Mirth and Mud PART TWO

Being another chapter from the tragically comic experiences of the P.P.C.L.I. concert party, entitled: Orphans are Orphans

J. W. MCLAREN March 1 1929

Mirth and Mud PART TWO

Being another chapter from the tragically comic experiences of the P.P.C.L.I. concert party, entitled: Orphans are Orphans

J. W. MCLAREN March 1 1929

Mirth and Mud PART TWO

Being another chapter from the tragically comic experiences of the P.P.C.L.I. concert party, entitled: Orphans are Orphans


Pen wipings by the author

IN MY last epistle I described the gradual growth of entertainment from the early days of the war up till June, 1916. I told of how reluctantly the troops come to see the first show on a compulsory parade and how, after the first two or three numbers on the programme, they were more than satisfied with the idea and applauded for more.

By the time of the following evening’s performance which the other half of the Princess Pats battalion was to witness, the fame of the little troop had spread so far that a strong picket had to be placed in front of the hall at Steenvoorde to keep off the crowds who tried to gain admittance.

The news of the show’s appearance spread from shell hole to shell hole and aroused such interest that if was decided to put it on for the whole of the Seventh Brigade. This decision kept the Comedy Company busy for another seven performances. Our work had been well and truly laid.

Then the time came to go up into the line again and bend low in watery ditches.

But, by this time, the reputation of the concert party had become established throughout the whole division, so that the great men who sat in authority decided that if the combatant merrymakers wished, they could stay out of the trenches and become permanent jesters behind the line.

I shall never forget that beautiful morning in Steenvoorde when LieutenantColonel R. T. Pelly sent for us and after having told us that he quite realized that we had volunteered to come over and fight, said he felt that we would be doing our country a greater service by staying out of the line as permanent entertainers. He gave us twenty-four hours to decide which we wanted to be, fighting men or actors.

The P.P.C.L.I. Comedy Company went into conference and, after having convened for about three seconds, the vote was unanimous with both hands to carry on as “Soldiers of Song.”

At this time the show wardrobe and properties filled two ration bags and a hatbox. Thanks to the taking ways and inborn collecting habits of Norman Clarke, we had, inside of three months, swelled this meagre paraphernalia into two lorry loads of “property man’s delights.”

As already stated, Norman Clarke, or “Nobby,” to give him his more familiar name, was not a very brilliant pianist but he was a first-class property man. When the trucks were moving along the road, taking us from one spot to another, he would ride beside the driver of the first load and keep his eyes “peeled” for any properties on the roadside which he thought might come in useful later on. In this way, such things as old cartwheels, deserted French sewing-machines, beds, barrels, umbrellas, and all sorts of bric-a-brac were added to our collection.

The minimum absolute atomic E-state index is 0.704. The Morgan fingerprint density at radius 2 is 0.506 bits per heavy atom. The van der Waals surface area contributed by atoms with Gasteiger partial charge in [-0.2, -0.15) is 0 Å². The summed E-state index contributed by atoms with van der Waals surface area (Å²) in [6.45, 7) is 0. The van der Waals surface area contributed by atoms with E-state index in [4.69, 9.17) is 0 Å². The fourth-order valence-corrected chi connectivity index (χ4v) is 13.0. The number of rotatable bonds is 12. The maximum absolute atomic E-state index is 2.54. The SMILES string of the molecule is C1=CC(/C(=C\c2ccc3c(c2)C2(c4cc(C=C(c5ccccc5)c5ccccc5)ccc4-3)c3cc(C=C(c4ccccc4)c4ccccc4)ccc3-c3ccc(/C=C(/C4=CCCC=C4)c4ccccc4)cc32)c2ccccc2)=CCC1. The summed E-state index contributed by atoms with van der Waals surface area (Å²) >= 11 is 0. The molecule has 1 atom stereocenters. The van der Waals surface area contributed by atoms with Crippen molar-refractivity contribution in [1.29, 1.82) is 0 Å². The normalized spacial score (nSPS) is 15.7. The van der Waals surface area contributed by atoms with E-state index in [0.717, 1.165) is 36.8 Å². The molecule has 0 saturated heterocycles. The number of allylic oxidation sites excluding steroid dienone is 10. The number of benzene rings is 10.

Here was created a new situation. In the usual scheme of things, an author will write a play and have his scenery and properties built for his special needs. In France it was different. One had to write up to the props he had. This called for much more creative and ingenious writing. For instance, take the cart-wheel already mentioned.

The alleged author would roll the wheel along some muddy road and in behind a hedge. Here he would sit down beside the beastly thing and try to think of something funny in the way of an act introducing a cartwheel, with the music of “Archies” for inspiration. But this method of approaching the play-writing question did a great thing. Every subject that was dealt with was a local one.

We finally had to employ the rabbit punch on “Nobby’ when he wanted to carry an incinerator along. He really got quite offensive and became obsessed with the idea that everything he saw should go in the props.

A few months after the formation of the P.P.C.L.I. Comedy Company, the Canadian Corps was sent to the Somme. On September 7, the troops had to march down from Ypres to Albert, and the comedians were told to beat it down the best way possible and bring as much of the properties as they could. At this point several friendships came near the breaking-point. “Nobby” insisted on carrying along the skeleton of a dinosaur or some such thing he had picked up, while the opposition refused to move a step if half of the junk pile wasn’t scrapped.

History has no record of a parting more pathetic than that of “Nobby” and the rusty, dusty mountain of useless whatnots. .He fell down on his knees weeping copious tears and finally had to be torn bodily away from his accumulated folly.

At this time there was an artillery battery going down to the Somme, and, after some rustling and conniving with the R.T.O., he allowed us to take one of the flat cars, on which we piled the scenery, costumes and what was left of the props and the lucky seven. That is a day that will long be remembered by the strolling players. It was a gorgeous summer day, and the trip was made via Boulogne and Le Havre right down the coast to a small town called Acheux, which was the railhead for the Somme area.

On arrival here, we were told that Warloy was the most suitable place for shows in this sector. It was halfway between the railhead and the front line. When we arrived there, a Y.M.C.A. marquee was thrown against the end of an old house and Captain Fred Hancock, one of the finest Y.M.C.A. captains over there, built a stage and put in seats with the aid of a pioneer battalion.

In this place the P.P.C.L.I. Comedy Company did some of their best work. Men who had been in the battle of the Somme just two hours before would make up the audience. Some with bandaged heads or arms in a sling or just a touch of shell shock. How those lads enjoyed the shows. Possibly the finest compliment came from the C.O. of a dressing station over the road who came across one day and said: “You boys are doing more for the troops than I can. Keep it up.”